Apple has announced that the complexity and scale of cybersecurity threats in apps is increasing day by day, so it has a strict review policy aimed at restricting the publishing of malicious apps to the App Store. An important part of this process is the App Review team, which uses the App Store’s guidelines to approve or reject apps from various developers. These guidelines are also frequently updated given the ever-evolving threat landscape.
To that end, the App Review team helped 180,000 developers launch their apps in 2020, while more than one million new apps and one million updates were rejected because they didn’t work as advertised or didn’t have mechanisms to monitor and moderate user-created content.
Of these apps, 48,000 were rejected for containing undocumented capabilities, while 150,000 were rejected for being counterfeit or containing features that defraud users into purchasing. 95,000 apps have been removed from the App Store for using bait-and-switch tactics. Finally, 215,000 apps misused consumer data.
Another core component of the App Store is the rating and rating system that many users use to decide which apps to download and buy. Apple used a combination of artificial intelligence and humans to review over a billion ratings and reviews in 2020, which allowed almost 250 million to be removed for not meeting Apple standards.
When it comes to account fraud, Apple terminated 470,000 developer contracts in 2020 and rejected 205,000 new registrations on suspicion of fraud. On average, Apple detects and terminates fake developer accounts within a month of signing up. The company also boasted that Apple has found and blocked nearly 110,000 illegal apps from pirate stores in the past 12 months, as it works to ensure that users who download apps extend their security beyond the App Store. While these stores bypass the App Store’s security protections, they often distribute malware designed to resemble popular apps or modify popular apps without developers’ consent.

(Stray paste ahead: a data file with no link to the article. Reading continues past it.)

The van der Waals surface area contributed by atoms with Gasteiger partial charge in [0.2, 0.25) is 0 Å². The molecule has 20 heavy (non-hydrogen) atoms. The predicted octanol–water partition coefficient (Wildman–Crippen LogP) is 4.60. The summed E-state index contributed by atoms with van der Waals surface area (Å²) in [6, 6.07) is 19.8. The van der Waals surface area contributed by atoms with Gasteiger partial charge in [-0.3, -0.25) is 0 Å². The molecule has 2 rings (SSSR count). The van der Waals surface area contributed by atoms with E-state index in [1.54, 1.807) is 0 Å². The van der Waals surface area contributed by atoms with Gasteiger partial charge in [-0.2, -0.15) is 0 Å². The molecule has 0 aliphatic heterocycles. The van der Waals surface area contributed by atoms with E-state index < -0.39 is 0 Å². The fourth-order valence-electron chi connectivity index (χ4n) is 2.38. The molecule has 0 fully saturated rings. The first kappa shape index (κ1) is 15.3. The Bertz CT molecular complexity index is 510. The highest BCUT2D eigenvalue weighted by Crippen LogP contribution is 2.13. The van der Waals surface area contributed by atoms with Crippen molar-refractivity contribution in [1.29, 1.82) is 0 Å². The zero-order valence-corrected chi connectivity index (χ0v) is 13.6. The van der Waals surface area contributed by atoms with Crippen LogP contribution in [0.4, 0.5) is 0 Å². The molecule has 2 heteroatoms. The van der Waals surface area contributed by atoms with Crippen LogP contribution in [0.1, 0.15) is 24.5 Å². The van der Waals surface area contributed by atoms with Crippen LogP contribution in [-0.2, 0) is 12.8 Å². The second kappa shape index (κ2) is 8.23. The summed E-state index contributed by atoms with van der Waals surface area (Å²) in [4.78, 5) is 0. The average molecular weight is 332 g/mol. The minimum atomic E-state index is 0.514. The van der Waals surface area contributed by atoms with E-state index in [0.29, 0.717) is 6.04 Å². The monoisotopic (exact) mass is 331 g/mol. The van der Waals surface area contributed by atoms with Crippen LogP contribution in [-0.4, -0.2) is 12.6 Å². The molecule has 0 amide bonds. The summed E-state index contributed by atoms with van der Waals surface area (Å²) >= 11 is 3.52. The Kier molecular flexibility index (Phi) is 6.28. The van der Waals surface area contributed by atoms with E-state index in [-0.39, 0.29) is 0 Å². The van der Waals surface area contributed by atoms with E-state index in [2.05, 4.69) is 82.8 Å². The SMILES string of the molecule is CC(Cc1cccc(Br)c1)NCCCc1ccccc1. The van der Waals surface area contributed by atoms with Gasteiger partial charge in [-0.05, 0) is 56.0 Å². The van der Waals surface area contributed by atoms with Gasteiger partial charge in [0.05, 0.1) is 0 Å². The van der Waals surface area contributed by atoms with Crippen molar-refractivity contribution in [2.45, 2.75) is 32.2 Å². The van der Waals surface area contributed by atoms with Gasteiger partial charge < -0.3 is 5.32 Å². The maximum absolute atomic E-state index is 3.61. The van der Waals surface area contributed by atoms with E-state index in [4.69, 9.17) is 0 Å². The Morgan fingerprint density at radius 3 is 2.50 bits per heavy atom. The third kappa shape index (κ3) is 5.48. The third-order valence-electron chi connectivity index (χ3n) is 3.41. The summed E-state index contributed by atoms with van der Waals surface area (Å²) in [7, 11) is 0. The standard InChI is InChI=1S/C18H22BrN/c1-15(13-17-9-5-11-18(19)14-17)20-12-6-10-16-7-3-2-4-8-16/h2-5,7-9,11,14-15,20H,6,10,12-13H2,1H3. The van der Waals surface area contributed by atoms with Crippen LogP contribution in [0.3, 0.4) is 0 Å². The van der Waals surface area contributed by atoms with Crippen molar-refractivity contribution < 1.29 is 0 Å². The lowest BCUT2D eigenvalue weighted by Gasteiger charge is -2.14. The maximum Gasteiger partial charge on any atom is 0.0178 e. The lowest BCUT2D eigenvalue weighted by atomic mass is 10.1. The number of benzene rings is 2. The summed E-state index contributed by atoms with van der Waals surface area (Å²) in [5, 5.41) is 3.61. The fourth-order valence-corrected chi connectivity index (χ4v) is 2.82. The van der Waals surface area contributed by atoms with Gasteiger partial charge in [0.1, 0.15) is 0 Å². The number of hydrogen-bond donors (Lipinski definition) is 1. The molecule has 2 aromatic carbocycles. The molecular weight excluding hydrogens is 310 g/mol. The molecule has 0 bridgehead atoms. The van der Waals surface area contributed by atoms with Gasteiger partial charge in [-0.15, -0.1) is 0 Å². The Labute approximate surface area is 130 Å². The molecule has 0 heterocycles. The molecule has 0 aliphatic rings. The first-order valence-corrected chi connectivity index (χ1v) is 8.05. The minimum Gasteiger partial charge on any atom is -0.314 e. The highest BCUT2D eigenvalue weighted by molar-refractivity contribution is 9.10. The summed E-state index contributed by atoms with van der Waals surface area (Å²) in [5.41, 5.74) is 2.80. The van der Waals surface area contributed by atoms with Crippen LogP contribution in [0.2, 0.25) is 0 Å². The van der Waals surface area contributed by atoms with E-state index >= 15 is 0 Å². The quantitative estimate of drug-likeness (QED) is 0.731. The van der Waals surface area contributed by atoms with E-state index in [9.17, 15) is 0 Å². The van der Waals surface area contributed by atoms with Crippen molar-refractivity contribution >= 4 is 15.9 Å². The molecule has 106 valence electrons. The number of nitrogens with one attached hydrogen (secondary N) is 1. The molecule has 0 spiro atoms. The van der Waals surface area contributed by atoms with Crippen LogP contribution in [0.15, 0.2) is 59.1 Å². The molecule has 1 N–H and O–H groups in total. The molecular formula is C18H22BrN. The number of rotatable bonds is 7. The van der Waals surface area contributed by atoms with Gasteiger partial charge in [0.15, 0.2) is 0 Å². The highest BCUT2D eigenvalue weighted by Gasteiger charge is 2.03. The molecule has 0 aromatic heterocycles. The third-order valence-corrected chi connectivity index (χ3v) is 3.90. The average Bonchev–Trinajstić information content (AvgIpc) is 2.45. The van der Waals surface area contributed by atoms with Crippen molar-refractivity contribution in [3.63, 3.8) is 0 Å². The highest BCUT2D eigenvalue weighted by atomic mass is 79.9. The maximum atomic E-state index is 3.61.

The Cupertino firm also has a Developer Initiative Program for organizations that want to release their apps for internal use bypassing the standard app review process. But even here, Apple noticed and stopped more than 3.2 million instances of fraudulent applications.
Apple’s activity does not end with fake developer accounts, either. 244 million customer accounts disabled due to “fraud and abusive activities”. Another 424 million new registrations were rejected for the same reason.
Finally, regarding payment and credit card fraud, Apple used a combination of artificial intelligence and human investigation teams to stop transactions from over 3 million stolen cards in 2020. One million accounts are completely banned from trading in the future. Overall, these activities protected users from potentially $1.5 billion in fraudulent activity in 2020.
Those numbers can be said to be impressive, and Apple says it’s working day and night to make the App Store a safer place for developers and customers alike. But no system is perfect, and malicious activity can sometimes slip through the cracks unnoticed. Apple recommends using the “Report a Problem” feature in the App Store when such a situation comes to your attention, or calling Apple Support directly to alert the company…